How did you arrive at the estimate for this, knowing that none of these units have been to auction before? What are its comparables, beyond private sales? Very few exist, and very few survive. I’ve talked to two guys who know of these. The market will do what the market will do, but you’ve gotta start somewhere.

 

Why will this piece stick in your memory? When you get in it, it makes you want to use the machine. And it records you. Not many things out there actually records yourself. It makes you want to something silly, like stand in a booth and sing to yourself. And this is a rare, fresh to market piece, which makes it even more desirable.

 

How to bid: The Calibre Auto Recording Booth is lot 1179 in the Coin-op & Advertising sale at Morphy Auctions Las Vegas on April 13 and 14, 2019.

 

How to subscribe to The Hot BidClick the trio of dots at the upper right of this page. You can also follow The Hot Bid on Instagram and follow the author on Twitter.

 

Text is copyright Sheila Gibson Stoodley. Image is courtesy of Morphy Auctions.

 

Would you like to hire Sheila Gibson Stoodley for writing or editing work? Click the word “Menu” at the upper right for contact details.

Visions of Rome: Christie’s Could Sell a Late 19th Century Grand Tour-era Micromosaic Tabletop for $80,000

A Large Roman Micromosaic

What you see: A large Roman micromosaic tabletop, dating to the last quarter of the 19th century. St. Peter’s Square is shown in the center, surrounded by scenes of Pantheon, the Arch of Titus, the Tomb of Caecillia Metella, the Roman Forum, the Coliseum, Temple of Vesta, the Castel Sant’Angelo, and the Capitoline Hill. Christie’s estimates it at $50,000 to $80,000.

 

The expert: Casey Rogers, specialist of 19th Century European furniture and decorative art at Christie’s.

 

Do we know what workshop made this tabletop? In the absence of a signature, no, but there were several workshops associated with the Vatican Mosaic Studio, as well as independent mosaic studios, who had established studios near Rome’s Spanish Steps. Names which come to mind are the studios of Luigi Gallandt or Cesare Roccheggiani. They were very well-known to create mosaics of this caliber.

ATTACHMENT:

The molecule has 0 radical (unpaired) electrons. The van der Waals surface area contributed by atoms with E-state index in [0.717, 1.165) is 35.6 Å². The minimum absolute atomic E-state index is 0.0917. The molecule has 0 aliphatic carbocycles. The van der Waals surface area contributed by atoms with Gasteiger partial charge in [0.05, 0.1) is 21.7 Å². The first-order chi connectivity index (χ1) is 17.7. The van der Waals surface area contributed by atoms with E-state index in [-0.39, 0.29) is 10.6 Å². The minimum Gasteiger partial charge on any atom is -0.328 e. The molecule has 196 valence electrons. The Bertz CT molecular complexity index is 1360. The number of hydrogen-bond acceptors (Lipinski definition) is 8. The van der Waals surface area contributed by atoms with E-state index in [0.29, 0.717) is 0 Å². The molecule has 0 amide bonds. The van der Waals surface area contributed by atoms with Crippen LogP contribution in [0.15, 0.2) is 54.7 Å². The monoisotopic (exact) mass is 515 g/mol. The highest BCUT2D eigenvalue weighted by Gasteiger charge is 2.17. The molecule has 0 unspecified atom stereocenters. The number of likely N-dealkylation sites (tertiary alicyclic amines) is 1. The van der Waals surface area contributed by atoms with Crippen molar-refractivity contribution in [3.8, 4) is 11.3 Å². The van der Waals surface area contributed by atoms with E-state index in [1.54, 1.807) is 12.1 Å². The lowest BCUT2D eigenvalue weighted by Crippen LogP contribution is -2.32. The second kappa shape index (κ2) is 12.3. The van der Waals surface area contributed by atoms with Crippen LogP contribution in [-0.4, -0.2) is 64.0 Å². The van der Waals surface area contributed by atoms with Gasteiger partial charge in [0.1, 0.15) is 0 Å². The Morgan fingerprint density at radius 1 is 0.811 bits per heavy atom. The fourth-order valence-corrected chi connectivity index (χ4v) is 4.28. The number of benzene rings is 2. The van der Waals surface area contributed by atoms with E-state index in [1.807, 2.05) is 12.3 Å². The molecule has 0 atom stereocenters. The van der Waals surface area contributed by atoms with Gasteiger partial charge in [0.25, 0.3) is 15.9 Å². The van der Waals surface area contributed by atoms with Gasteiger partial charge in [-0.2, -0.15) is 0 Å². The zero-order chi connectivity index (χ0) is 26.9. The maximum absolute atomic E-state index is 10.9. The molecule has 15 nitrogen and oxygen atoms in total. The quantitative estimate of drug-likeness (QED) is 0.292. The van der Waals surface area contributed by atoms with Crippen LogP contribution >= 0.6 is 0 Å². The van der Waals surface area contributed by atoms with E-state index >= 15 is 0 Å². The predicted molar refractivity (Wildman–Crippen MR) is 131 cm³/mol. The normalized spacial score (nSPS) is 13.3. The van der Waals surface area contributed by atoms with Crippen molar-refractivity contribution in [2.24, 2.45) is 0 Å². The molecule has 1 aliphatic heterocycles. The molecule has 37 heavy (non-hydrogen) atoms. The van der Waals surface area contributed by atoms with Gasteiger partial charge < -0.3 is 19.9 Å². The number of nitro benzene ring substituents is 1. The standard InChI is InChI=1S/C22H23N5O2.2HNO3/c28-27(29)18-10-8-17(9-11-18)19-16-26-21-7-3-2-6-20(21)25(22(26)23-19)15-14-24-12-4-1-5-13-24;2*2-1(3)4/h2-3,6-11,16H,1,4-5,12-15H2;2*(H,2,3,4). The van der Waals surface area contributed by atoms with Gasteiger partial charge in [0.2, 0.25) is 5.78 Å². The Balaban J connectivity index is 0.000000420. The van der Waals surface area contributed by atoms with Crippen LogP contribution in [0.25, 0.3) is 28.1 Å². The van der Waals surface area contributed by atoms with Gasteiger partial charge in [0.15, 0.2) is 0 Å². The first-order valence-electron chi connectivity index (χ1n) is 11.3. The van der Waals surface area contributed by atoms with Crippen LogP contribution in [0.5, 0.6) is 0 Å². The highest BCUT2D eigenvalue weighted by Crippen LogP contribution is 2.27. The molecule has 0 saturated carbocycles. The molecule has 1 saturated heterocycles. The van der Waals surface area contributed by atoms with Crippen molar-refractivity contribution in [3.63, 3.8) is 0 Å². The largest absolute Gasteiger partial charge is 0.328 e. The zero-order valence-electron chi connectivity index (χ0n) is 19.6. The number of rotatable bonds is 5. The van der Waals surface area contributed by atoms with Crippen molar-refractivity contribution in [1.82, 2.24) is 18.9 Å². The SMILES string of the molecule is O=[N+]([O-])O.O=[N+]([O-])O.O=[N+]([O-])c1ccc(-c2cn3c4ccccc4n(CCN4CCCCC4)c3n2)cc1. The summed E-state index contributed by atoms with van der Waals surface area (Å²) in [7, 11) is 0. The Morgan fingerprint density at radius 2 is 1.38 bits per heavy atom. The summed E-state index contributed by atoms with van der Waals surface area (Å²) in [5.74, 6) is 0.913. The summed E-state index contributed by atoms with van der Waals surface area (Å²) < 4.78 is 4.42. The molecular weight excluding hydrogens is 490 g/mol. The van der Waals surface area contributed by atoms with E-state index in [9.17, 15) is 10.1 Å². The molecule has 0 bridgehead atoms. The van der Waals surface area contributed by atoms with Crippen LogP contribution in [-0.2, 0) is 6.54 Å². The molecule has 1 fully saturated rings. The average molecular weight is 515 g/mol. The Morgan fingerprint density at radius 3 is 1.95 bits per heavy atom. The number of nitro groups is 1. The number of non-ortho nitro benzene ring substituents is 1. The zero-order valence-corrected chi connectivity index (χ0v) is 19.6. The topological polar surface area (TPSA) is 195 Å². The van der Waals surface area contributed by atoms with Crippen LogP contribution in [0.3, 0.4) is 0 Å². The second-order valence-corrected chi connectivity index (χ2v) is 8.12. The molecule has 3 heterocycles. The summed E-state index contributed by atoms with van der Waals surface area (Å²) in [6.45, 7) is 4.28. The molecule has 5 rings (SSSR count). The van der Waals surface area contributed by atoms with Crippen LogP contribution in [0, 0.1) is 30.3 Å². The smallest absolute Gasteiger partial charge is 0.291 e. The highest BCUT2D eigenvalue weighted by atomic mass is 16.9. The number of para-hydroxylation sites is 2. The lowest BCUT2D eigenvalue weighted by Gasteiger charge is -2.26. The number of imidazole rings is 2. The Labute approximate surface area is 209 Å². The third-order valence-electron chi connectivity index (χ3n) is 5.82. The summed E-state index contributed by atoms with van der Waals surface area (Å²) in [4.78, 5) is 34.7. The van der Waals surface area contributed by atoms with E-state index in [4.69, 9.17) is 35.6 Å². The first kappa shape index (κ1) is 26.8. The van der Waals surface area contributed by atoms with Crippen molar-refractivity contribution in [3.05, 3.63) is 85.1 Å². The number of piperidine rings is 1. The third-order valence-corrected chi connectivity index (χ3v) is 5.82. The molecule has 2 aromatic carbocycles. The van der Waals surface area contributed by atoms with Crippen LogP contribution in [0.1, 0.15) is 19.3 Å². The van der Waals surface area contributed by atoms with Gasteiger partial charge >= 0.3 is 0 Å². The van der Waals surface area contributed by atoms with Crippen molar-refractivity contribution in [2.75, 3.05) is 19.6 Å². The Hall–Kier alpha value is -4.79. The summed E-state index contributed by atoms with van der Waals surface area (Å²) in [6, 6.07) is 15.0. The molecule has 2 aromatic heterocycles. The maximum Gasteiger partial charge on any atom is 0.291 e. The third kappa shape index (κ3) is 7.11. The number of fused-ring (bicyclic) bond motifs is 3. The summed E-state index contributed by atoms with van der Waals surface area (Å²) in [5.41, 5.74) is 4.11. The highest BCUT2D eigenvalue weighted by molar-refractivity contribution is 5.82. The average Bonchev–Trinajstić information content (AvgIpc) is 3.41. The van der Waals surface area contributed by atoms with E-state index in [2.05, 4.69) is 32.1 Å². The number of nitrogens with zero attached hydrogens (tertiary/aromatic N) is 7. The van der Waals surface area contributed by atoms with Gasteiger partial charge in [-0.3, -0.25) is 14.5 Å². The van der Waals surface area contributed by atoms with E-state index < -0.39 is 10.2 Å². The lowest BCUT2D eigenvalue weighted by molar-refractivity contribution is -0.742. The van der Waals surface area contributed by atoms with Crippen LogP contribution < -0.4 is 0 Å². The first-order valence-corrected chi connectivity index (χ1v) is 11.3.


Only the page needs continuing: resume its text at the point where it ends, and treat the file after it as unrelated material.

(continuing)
Would this have been a Grand Tour souvenir? I believe so, and it’s a very lavish one at that, given its scale and intricacy. It’s nearly 40 inches in diameter. It would have been a very special piece to bring home from one’s travels and would have certainly a conversation piece.

 

Do the landmarks depicted on the tabletop show how the Grand Tour has changed over time? Are there sites depicted here that would not have been on the Grand Tour list in previous centuries? The question is very relevant to another question you asked–is it a commission, or is it on spec? Certainly some of the larger mosaic tabletops are likely to be tailor-made for a tourist who could choose sites to visit on the Grand Tour. In terms of how it has changed over time, I can’t say. That would require more research. But I think one could tailor it–“I’d love to see scenes depicted in the souvenir I take home.”

 

Is there anything notable about how the sites are portrayed, and the order in which they are portrayed? Not specifically. It links back to the point I was just making, that you could certainly chose the types of sites that were depicted. Quite playful images could be done, tailor-made to an experience on the Grand Tour. When we speak about the imagery on the tabletop, St. Peter’s Square tends to be the focal point. We often find St. Peter’s Square in the central roundel.

 

And I take it it’s fair to assume that these sites would be far more crowded in the late 19th century than they are depicted on this tabletop? [Laughs] Certainly, and they’re not as we know them today, in modern times. It [the lack of crowds in the images of the Roman landmarks] also speaks to the mosaic itself, and the difficulty of making it. We find some mosaics that are more heavily populated. It’s a testament to the mosaicists’ meticulous skill when there’s more people in the scene. The number of tourists shown would have been a mark of the expense and the skill of the work.